But the funny thing about these Abuja-based activists on Twitter is, when you call them and inform them that a certain ambassador or politician wants to have a lunch with them, they’ll be available. None will be in a meeting. None will be on the road driving. None will promise to call back when s/he’s done – with ongoing imaginary events. But, tell them of the possibility of a protest, you hear pim, a very loud silence. This is what we call “Briefcase” activism. Yes, the policemen could be on alert, and they will, as usual, announce on NTA that “all forms of protests are banned”; but, listen, we don’t need such censoring if we’re a team, unions, associations, organisations, and forums, not some cowards exhibiting hypocritical patriotism from air-conditioned offices and rooms.
Still I’m more betrayed by NGO owners and members of civil society organisations who, in the name of rights advocacies, receive huge grants to cover the miseries and protect the sanctity of the people they abandon in times of crises. Anytime you attend social events, you hear rich and pot-bellied Nigerians say, “My name is X, our NGO is into peace-building…” In which country?! I think we need a list of all NGOs and civil society organisations in Nigeria with sources of their funding in order to expose their frauds.
What do they do? You can’t be receiving grants from western institutions and governments to promote peace and human dignity, and we don’t hear or see you. That is fraud, uppercase fraud!
We need the unions, NGOs and rights advocacy groups in times like this because it’s very difficult for nonunion citizens to lead a protest, without a few elements losing their minds or having it hijacked by uncontrollably angry people. Nigerians are very angry right now, and if we must take to the street, we need to harmonise our demands – to check possible violence. We’re all stakeholders in the campaigns to understand the complexity of Boko Haram, and this defeat of our troops.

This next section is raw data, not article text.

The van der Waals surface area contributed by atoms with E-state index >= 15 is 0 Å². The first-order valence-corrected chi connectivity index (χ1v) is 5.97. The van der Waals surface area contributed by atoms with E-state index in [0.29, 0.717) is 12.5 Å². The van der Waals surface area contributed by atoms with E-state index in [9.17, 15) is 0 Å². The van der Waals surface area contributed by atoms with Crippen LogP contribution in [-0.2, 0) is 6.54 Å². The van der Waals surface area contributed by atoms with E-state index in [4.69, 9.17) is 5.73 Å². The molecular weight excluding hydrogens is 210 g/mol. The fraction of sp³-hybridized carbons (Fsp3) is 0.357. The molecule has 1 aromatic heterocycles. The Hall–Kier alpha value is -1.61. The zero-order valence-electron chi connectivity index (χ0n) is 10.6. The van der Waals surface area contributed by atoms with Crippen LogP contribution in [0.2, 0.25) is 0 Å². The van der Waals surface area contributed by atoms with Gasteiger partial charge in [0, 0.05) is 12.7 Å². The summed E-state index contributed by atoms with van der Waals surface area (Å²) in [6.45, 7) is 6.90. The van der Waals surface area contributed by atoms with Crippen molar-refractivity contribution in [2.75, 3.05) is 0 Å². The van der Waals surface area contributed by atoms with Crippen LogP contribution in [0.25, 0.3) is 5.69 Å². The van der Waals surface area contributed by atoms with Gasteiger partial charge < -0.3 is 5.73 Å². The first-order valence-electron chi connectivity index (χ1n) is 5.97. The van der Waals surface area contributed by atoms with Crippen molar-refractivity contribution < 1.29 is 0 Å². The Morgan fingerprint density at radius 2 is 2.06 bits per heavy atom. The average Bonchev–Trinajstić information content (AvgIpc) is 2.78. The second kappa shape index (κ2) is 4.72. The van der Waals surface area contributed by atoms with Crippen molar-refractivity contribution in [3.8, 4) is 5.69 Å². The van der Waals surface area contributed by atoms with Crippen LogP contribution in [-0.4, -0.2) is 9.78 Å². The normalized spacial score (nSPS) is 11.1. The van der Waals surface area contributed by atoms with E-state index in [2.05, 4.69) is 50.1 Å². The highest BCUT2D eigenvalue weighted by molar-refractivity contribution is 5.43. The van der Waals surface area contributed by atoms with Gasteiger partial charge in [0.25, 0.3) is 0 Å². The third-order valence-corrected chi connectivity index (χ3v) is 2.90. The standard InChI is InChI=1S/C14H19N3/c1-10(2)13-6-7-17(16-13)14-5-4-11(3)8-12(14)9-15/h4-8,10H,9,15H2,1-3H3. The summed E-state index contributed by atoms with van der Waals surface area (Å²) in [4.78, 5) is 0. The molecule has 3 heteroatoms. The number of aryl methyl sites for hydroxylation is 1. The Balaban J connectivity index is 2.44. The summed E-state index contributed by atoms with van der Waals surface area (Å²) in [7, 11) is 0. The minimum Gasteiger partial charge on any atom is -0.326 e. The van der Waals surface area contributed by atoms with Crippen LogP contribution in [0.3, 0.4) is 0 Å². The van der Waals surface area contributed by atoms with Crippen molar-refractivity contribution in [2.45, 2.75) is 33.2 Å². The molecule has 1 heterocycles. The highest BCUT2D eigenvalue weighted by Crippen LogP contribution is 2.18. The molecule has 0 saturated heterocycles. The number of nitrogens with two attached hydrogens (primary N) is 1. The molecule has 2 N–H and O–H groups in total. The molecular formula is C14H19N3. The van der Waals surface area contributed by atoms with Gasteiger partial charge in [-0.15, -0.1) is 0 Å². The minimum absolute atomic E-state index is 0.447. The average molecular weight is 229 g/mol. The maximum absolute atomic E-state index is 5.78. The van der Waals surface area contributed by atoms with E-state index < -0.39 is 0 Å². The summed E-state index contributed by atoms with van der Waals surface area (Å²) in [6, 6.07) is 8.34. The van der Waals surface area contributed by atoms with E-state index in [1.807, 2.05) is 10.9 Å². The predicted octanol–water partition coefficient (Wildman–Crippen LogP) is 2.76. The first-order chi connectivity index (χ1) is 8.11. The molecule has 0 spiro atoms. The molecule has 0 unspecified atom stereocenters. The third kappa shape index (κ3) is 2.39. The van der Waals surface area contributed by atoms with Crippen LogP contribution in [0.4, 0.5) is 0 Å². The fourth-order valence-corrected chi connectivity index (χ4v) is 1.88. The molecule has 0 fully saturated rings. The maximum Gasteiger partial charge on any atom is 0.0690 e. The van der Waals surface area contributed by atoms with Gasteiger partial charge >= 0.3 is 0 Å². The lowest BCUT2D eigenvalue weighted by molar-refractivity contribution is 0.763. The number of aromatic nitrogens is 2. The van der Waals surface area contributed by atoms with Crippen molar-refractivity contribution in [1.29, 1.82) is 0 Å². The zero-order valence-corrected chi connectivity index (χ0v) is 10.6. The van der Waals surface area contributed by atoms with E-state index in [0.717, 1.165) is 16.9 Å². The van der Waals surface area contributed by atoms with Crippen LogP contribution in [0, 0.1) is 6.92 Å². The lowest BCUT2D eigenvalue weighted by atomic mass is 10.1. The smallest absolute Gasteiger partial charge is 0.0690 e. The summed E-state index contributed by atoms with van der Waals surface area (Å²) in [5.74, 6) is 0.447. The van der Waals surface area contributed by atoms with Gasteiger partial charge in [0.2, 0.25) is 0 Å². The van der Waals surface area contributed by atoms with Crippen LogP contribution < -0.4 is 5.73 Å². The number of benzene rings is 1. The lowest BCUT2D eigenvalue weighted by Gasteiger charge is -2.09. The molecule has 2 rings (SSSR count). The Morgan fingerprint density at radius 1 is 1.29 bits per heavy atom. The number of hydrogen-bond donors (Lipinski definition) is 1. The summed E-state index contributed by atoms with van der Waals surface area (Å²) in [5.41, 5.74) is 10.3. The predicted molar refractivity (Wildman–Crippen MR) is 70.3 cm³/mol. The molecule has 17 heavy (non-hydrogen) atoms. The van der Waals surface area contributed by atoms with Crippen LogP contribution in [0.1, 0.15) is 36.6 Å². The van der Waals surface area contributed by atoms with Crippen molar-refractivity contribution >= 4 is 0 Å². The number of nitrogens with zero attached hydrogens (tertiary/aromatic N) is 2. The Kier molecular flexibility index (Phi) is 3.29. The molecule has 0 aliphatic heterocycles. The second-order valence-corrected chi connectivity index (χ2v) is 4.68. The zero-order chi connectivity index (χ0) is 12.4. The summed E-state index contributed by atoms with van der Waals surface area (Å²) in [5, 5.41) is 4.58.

In this dilemma, we saw a public notice calling Abuja residents to converge at Unity Fountain on Thursday (27th February), just beside the city’s biggest hotel. I couldn’t authenticate the source of the unsigned broadcast. But as much as I’m wary of involvement in knee-jerk reactions to unpopular government (in)decisions, I thought it an opportunity to meet and discuss strategies to adopt in getting the government’s attention.
There was fear, the usual, especially when the police announced that “all forms of protests are banned in FCT” on NTA. And for that, they intercepted us, threw a canister of tear-gas at us, but we defied the threat. At the end, they had to arrest us and had us crammed inside their van. This is the beauty of our democracy – government of the powerful. But we were released, for the obvious reason: the fear of technology, the social media sensationalism, which, they have realised, can ruin their reputation and career with a tweet!
Though the protest ended much too soon, with hope of converging again when our strategies are better harmonised, it introduced me to the patriotism of fellow Nigerians in spite of the armchair critics to whom fault-finding is a permanent job. Whomever initiated the Unity Fountain protest is a genius. The intent was clear: to embarrass guests, from different countries, coming to Transcorp Hilton Hotel for the Centenary jamboree.
Still a mystery remains: even at the venue no one claimed authorship of the broadcast that had us converge- which means the initiator didn’t participate. May God save us from us!
Op-ed pieces and contributions are the opinions of the writers only and do not represent the opinions of Y!/YNaija.